It's like with scouting, where some teams see QB Aaron Rodgers as worthy of a 1st round pick and 22 other teams (the Vikings twice!) decide he's not the best available player on their 2005 draft board. Different scouts have different opinions. I'll look at other stats when they're available for players, such as ESPN's QBR and Football Outsiders, and add additional facts to PFF's grades, such as I did last week about how the huge negative grade PFF assigned to David Bakhtiari and Don Barclay against the Seahawks wasn't the whole story.
So PFF got a lot of flack (deservedly) this week for assigning a negative grade to Rodgers after he threw for 5 touchdowns and no turnovers. Their defense of this grade has generated over 700 comments. For some comparison, they gave a positive grade to QB Nick Foles as he led the Rams to 6 points, no touchdowns, and the loss at home against a weak Steelers defense.
So how did Rodgers earn a negative grade?Why was Aaron Rodgers' grade that low? The tape tells a better story than the box score: https://t.co/cq57cOcrzm— Pro Football Focus (@PFF) September 29, 2015
Of his five touchdown passes, only two of them earned him a positive grade. The other three were "expected throws" to WR Randall Cobb and Cobb earned the positive grade (not Rodgers) for "fighting through contact or defeating the coverage with speed to the edge."
He earned negative grades for two turnovers that didn't happen. One of them, a dropped INT by LB Josh Mauga, was a real negative for Rodgers. He either didn't see him standing there or threw an ill advised pass. The other was a fumble in the second quarter when he stood in the pocket too long, but it was overturned by a penalty on CB Marcus Cooper. Rodgers picked on Cooper the entire game, and when he fumbled the ball, Rodgers was looking into the corner of the end zone where Cooper was defending. The flag was for illegal contact, and while sometimes those flags are called for a quick jab after 5 yards, on that particular play, Cooper was riding the receiver out of the back of the end zone. Somehow, PFF didn't appear to give Cooper a negative grade for that terrible penalty. The only reason it wasn't pass interference was that he didn't actually throw the ball. He held the ball too long because his intended receiver was being ran right off the field.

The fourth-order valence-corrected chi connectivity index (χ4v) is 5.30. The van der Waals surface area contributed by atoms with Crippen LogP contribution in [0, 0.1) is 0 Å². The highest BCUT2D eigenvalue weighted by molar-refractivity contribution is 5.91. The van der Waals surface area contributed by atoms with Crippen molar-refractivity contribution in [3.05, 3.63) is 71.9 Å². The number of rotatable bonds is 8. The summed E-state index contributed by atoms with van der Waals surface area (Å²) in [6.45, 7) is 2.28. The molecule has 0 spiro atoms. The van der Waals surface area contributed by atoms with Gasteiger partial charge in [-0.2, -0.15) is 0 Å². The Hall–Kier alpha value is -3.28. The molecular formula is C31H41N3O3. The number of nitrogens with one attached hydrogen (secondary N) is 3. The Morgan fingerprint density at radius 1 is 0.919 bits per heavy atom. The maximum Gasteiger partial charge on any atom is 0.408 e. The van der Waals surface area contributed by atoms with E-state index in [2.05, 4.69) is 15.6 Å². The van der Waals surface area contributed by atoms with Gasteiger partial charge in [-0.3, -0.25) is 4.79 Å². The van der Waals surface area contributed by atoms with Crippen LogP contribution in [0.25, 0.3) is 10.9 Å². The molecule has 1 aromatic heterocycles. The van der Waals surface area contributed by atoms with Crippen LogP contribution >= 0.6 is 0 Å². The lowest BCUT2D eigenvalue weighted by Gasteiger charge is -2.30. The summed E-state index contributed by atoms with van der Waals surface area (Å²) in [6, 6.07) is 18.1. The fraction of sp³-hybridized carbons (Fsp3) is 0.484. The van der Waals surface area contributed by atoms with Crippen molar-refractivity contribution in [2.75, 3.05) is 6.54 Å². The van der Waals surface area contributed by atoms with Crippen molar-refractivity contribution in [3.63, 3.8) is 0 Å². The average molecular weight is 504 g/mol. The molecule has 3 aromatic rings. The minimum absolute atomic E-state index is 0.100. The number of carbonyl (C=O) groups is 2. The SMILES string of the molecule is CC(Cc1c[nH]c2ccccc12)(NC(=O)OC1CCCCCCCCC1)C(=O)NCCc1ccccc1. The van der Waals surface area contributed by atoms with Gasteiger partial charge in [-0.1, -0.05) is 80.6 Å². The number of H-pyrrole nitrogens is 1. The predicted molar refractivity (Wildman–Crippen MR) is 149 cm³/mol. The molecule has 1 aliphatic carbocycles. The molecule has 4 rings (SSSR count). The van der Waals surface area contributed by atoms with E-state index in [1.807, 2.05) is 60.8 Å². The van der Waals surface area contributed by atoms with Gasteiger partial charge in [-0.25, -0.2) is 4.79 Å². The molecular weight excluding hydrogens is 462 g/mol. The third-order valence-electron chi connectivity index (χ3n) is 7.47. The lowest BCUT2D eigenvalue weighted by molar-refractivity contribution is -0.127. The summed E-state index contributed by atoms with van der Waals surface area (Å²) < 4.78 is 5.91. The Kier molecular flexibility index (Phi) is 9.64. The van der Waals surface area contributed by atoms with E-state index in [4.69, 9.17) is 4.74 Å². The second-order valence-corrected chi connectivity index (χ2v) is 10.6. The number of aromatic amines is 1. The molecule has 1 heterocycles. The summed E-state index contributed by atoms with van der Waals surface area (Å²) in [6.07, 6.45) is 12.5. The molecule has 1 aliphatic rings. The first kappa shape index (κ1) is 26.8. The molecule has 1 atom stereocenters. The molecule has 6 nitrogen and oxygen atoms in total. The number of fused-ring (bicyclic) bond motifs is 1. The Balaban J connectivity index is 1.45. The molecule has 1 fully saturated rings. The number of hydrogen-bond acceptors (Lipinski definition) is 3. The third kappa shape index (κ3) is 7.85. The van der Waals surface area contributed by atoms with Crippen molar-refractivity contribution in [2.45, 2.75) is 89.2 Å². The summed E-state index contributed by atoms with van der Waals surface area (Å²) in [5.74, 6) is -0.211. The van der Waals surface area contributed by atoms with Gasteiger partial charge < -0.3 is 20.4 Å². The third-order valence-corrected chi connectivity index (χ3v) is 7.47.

So two positive touchdown grades, and two negative turnover grades, and something else slightly bad, pushed him down to a negative 0.8 grade. That would be OK so long as you ignore everything else that was going on:
Rodgers is like an offensive coordinator standing on the field. He's watching everything, reading defenses, and picking them apart, like he did to the Chiefs on Monday. How about a positive grade for every time he adjusted the pass blocking? Or every time he saw single coverage while he was lined up before the snap and threw the receiver open? Or whenever he saw CB Tyvon Branch was "covering" someone and threw the ball to that receiver? Did he get any points for his two hard counts, when he drew off-side penalties and threw a long pass/touchdown while the defense was standing around? He made a 100 little decisions that made it look easy to throw 5 touchdown passes against the Chiefs, but he appeared to have received no points for it.Andy Reid's getting out-coached by Aaron Rodgers.— Marc Sessler (@MarcSesslerNFL) September 29, 2015
Many NFL QBs (such as Nick Foles) didn't manage a single TD pass last week, but Foles didn't receive any negative grades for the passes he couldn't even attempt because he couldn't move his team's offense into scoring position. It's a flawed scoring system that considers any NFL touchdown an "expected throw" because it's never that easy. Quarterbacks are so important to any offense that they always deserve some of the credit for their team's success.